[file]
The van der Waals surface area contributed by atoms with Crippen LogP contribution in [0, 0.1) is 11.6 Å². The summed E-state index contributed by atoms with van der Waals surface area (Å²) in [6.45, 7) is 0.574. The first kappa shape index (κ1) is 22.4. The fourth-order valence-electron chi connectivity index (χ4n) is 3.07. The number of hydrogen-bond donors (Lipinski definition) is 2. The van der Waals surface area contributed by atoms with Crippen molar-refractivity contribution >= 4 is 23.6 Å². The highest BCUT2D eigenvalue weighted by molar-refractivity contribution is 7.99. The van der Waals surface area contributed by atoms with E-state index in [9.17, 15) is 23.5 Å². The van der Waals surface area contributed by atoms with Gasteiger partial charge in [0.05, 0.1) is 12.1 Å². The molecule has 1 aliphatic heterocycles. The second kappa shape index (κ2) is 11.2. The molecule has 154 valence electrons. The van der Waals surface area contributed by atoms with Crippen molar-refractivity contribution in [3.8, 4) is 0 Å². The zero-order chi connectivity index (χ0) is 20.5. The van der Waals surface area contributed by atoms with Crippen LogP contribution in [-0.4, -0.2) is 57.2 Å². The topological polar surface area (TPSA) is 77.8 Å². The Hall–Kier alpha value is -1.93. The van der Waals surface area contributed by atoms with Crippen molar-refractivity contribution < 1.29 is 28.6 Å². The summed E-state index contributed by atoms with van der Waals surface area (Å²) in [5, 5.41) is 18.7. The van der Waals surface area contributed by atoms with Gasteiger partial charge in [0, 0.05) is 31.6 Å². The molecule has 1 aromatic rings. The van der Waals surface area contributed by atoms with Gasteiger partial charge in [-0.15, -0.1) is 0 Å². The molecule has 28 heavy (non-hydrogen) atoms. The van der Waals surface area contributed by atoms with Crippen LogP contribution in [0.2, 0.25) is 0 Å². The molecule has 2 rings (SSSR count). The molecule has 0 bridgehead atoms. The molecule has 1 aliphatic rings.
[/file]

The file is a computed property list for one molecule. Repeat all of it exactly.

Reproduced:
The van der Waals surface area contributed by atoms with Crippen LogP contribution in [0, 0.1) is 11.6 Å². The summed E-state index contributed by atoms with van der Waals surface area (Å²) in [6.45, 7) is 0.574. The first kappa shape index (κ1) is 22.4. The fourth-order valence-electron chi connectivity index (χ4n) is 3.07. The number of hydrogen-bond donors (Lipinski definition) is 2. The van der Waals surface area contributed by atoms with Crippen molar-refractivity contribution >= 4 is 23.6 Å². The highest BCUT2D eigenvalue weighted by molar-refractivity contribution is 7.99. The van der Waals surface area contributed by atoms with E-state index in [9.17, 15) is 23.5 Å². The van der Waals surface area contributed by atoms with Gasteiger partial charge in [0.05, 0.1) is 12.1 Å². The molecule has 1 aliphatic heterocycles. The second kappa shape index (κ2) is 11.2. The molecule has 154 valence electrons. The van der Waals surface area contributed by atoms with Crippen molar-refractivity contribution in [3.8, 4) is 0 Å². The zero-order chi connectivity index (χ0) is 20.5. The van der Waals surface area contributed by atoms with Crippen LogP contribution in [-0.4, -0.2) is 57.2 Å². The topological polar surface area (TPSA) is 77.8 Å². The Hall–Kier alpha value is -1.93. The van der Waals surface area contributed by atoms with Crippen molar-refractivity contribution < 1.29 is 28.6 Å². The summed E-state index contributed by atoms with van der Waals surface area (Å²) in [5, 5.41) is 18.7. The van der Waals surface area contributed by atoms with Gasteiger partial charge in [0, 0.05) is 31.6 Å². The molecule has 1 aromatic rings. The van der Waals surface area contributed by atoms with Gasteiger partial charge in [-0.15, -0.1) is 0 Å². The molecule has 28 heavy (non-hydrogen) atoms. The van der Waals surface area contributed by atoms with Crippen LogP contribution in [0.2, 0.25) is 0 Å². The molecule has 2 rings (SSSR count). The molecule has 0 bridgehead atoms. The molecule has 1 aliphatic rings.